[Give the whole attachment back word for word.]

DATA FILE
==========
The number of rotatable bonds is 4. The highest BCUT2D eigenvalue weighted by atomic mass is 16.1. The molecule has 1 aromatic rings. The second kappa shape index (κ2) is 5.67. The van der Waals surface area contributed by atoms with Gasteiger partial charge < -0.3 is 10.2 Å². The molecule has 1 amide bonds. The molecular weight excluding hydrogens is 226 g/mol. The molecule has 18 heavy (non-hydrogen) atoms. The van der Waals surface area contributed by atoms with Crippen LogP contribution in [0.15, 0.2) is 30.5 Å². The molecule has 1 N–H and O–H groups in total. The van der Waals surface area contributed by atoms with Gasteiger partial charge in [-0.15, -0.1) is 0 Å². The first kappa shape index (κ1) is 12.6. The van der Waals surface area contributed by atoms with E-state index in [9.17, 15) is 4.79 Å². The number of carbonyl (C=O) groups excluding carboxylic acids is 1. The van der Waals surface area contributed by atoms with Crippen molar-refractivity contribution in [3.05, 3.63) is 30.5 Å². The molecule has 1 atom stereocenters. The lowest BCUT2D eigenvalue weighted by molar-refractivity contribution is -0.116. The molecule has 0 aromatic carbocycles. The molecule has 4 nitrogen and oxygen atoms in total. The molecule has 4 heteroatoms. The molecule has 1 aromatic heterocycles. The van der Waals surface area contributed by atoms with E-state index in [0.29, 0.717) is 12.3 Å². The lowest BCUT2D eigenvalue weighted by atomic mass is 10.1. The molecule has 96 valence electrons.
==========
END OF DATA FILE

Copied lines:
The number of rotatable bonds is 4. The highest BCUT2D eigenvalue weighted by atomic mass is 16.1. The molecule has 1 aromatic rings. The second kappa shape index (κ2) is 5.67. The van der Waals surface area contributed by atoms with Gasteiger partial charge < -0.3 is 10.2 Å². The molecule has 1 amide bonds. The molecular weight excluding hydrogens is 226 g/mol. The molecule has 18 heavy (non-hydrogen) atoms. The van der Waals surface area contributed by atoms with Crippen LogP contribution in [0.15, 0.2) is 30.5 Å². The molecule has 1 N–H and O–H groups in total. The van der Waals surface area contributed by atoms with Gasteiger partial charge in [-0.15, -0.1) is 0 Å². The first kappa shape index (κ1) is 12.6. The van der Waals surface area contributed by atoms with E-state index in [9.17, 15) is 4.79 Å². The number of carbonyl (C=O) groups excluding carboxylic acids is 1. The van der Waals surface area contributed by atoms with Crippen molar-refractivity contribution in [3.05, 3.63) is 30.5 Å². The molecule has 1 atom stereocenters. The lowest BCUT2D eigenvalue weighted by molar-refractivity contribution is -0.116. The molecule has 0 aromatic carbocycles. The molecule has 4 nitrogen and oxygen atoms in total. The molecule has 4 heteroatoms. The molecule has 1 aromatic heterocycles. The van der Waals surface area contributed by atoms with E-state index in [0.29, 0.717) is 12.3 Å². The lowest BCUT2D eigenvalue weighted by atomic mass is 10.1. The molecule has 96 valence electrons.